Why I Welcome Persecution

I love America! I believe as US citizens, we still live in the greatest country in the world. I am not saying it is not without its historic and current faults; it isn’t. But, we are still the freest of any nation, and we should celebrate that freedom.

However, I also recognize that the freedom we, as the church, have enjoyed fades with every passing day. I am unsure of what the future holds, but if there is impending persecution, and I assume sooner or later there will be, I welcome it.

Anyone reading this may wonder why. Let me give a few Biblical reasons:

Jesus said we would be hated. In Matthew 10, as Jesus sends out his disciples into the world to minister he tells them plainly, “You will be hated by all for my name’s sake” (Matt. 10:21). He then goes on to state that if they are His followers, they are not greater than Him and, therefore, just as He has been vilified, they too would be slandered and even killed. However, they were not to fear those who could merely “kill the body,” but were to “fear him who can destroy both body and soul in hell” (Matt. 10:28).

What Jesus predicted actually happened to the Apostles. The accounts in Acts show us clearly that the Apostles and the church suffered for their faith. Peter and the others boldly proclaimed the Good News and were told not to anymore, or they would face the consequences. In response, they said they “must obey God and not man” (Acts 5:29). Steven was killed for preaching the Good News (Acts 7). Luke then relays that the persecution became great and the church was scattered (Acts 8:1). Paul, himself, was a persecutor of the church who approved of these things and was converted only to eventually be persecuted for what he preached (Acts 8:3,9).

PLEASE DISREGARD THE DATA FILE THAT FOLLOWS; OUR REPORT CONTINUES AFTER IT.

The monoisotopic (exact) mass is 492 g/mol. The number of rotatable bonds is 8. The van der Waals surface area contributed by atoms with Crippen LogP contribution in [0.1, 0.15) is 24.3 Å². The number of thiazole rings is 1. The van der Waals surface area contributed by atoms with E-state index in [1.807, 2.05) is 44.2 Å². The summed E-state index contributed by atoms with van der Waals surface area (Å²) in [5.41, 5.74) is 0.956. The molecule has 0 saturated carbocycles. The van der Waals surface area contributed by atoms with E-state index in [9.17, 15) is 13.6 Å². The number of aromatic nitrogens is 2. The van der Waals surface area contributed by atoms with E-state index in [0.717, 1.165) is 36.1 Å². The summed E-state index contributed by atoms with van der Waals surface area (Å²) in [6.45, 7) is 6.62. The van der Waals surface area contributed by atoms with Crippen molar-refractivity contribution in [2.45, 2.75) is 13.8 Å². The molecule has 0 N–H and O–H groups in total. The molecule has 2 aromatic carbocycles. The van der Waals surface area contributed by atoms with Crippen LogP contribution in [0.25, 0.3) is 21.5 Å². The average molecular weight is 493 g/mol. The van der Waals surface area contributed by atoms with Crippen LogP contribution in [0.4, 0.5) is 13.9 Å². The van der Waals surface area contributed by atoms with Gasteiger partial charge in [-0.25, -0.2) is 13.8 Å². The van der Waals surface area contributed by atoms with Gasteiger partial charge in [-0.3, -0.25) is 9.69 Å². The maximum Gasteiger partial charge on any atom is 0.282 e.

Our good deeds will be called evil. Peter, who himself had been persecuted, said we are to keep our “conduct among the Gentiles honorable, so that when they speak against you as evildoers, they may see your good deeds and glorify God on the day of visitation” (1 Peter 2:12). It should come as no surprise, then, that when we call out sin and seek to do good, we will be called evil and be reviled.

In light of these truths and many others found in Scripture, I welcome persecution. I welcome it for no other reason than the fact that it shows we are being faithful to the message of the Good News by which we have been justified and are being sanctified. In addition, in all of these instances, the church grew and flourished in spite of persecution. This is not the stuff of American church culture or “attractional churches,” but it is the stuff of the New Testament, and we should not be surprised by it.

Jesus calls us to “deny [ourselves] and take up [our] cross daily” (Luke 9:23). At the end of that path is most certainly death and, while it is true that we need to die daily to ourselves and our desires, that may come in ultimately dying in the wake of a wave of persecution for believing and preaching the truth of the Bible. Do you welcome persecution?